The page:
The backup data center in Little Rock eliminates the need to outsource failover and recovery testing.
Most government officials would say it’s critical to always have a plan B. For the Arkansas Department of Information Systems, plan B includes a new state data center.
On Oct. 30, the Information Systems Department announced the purchase of a secondary state data center that will provide backup of critical data, which will allow for immediate conversion, or failover, of computer systems if the state’s primary data center is compromised in some way.
The new $2.1 million facility, located in Little Rock, Ark., will house secure, public-sector cloud services as well as backup and recovery for state government, local government and education entities within Arkansas. According to the official announcement, testing recovery services will begin Jan. 6, 2014, and the facility is expected to be in full production by next February.
Prior to the purchase of the secondary data center, failover and recovery testing was outsourced through a contract with a private, out-of-state software and technology services company. By purchasing a data center in-state, Arkansas will eliminate out-of-state travel expenses that were incurred when employees conducted disaster recovery exercises.
According to state CTO Claire Bailey, the state’s IT team traveled twice a year to the contractor's facility in the Northeast in order to perform the exercises.
“It was basically anywhere from a 24-hour to 72-hour restoration process. So with highly available solutions, the failover can happen seamlessly,” Bailey said. “There may be up to a 20-minute delay when you’re failing over from a primary to a secondary facility.”
Bailey said the new data center purchase represents a long-term benefit for Arkansas -- an investment in physical assets versus paying to use a facility that’s been outsourced.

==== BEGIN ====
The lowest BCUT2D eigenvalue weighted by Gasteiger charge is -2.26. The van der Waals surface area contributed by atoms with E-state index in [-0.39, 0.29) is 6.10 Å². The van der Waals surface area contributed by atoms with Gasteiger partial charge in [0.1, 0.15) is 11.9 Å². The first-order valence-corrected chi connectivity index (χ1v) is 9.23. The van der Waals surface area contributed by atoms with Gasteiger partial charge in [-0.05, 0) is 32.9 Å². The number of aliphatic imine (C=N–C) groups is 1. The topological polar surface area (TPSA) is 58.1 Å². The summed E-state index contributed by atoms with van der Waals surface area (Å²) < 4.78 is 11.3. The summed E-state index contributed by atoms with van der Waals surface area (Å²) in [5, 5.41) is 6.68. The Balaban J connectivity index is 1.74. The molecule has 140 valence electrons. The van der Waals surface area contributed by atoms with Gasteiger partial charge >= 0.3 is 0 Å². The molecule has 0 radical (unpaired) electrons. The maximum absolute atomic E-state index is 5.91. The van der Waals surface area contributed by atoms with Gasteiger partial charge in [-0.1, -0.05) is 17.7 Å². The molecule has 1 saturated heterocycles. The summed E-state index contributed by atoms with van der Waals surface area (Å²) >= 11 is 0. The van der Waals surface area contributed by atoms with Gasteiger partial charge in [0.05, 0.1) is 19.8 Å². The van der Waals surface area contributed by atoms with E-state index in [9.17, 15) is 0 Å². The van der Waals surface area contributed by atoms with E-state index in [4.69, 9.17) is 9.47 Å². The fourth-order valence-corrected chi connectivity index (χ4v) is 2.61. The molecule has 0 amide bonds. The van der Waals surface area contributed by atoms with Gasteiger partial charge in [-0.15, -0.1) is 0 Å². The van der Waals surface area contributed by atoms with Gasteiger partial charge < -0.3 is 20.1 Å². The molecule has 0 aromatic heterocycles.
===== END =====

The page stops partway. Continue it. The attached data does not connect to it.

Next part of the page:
But Arkansas isn’t the only government entity pulling out of private-sector contracts to bring its disaster recovery site closer to home.
Mount Dora, Fla., recently deployed a new on-site appliance by Quorum to perform disaster recovery for the city’s data and mission-critical applications.
According to a report by Budget Analyst Harvey Rose released earlier this year, San Francisco may sever ties with Philadelphia-based SunGard, which supplies a data center for the city’s backup and recovery, and move its data to a facility in California.
The report said a proposed two-year agreement with the California Technology Agency’s would allow the city to house its recovery data in a state data center located in Rancho Cordova, roughly 100 miles from San Francisco, reducing costs by $209,526 annually. In May, the Board of Supervisors' Budget and Finance Committee approved the agreement.
Rose wrote in the report that San Francisco's current agreement with SunGard “does not provide sufficient safeguards to restore city information and communication technology services in a timely fashion following a natural or human-induced disaster.”
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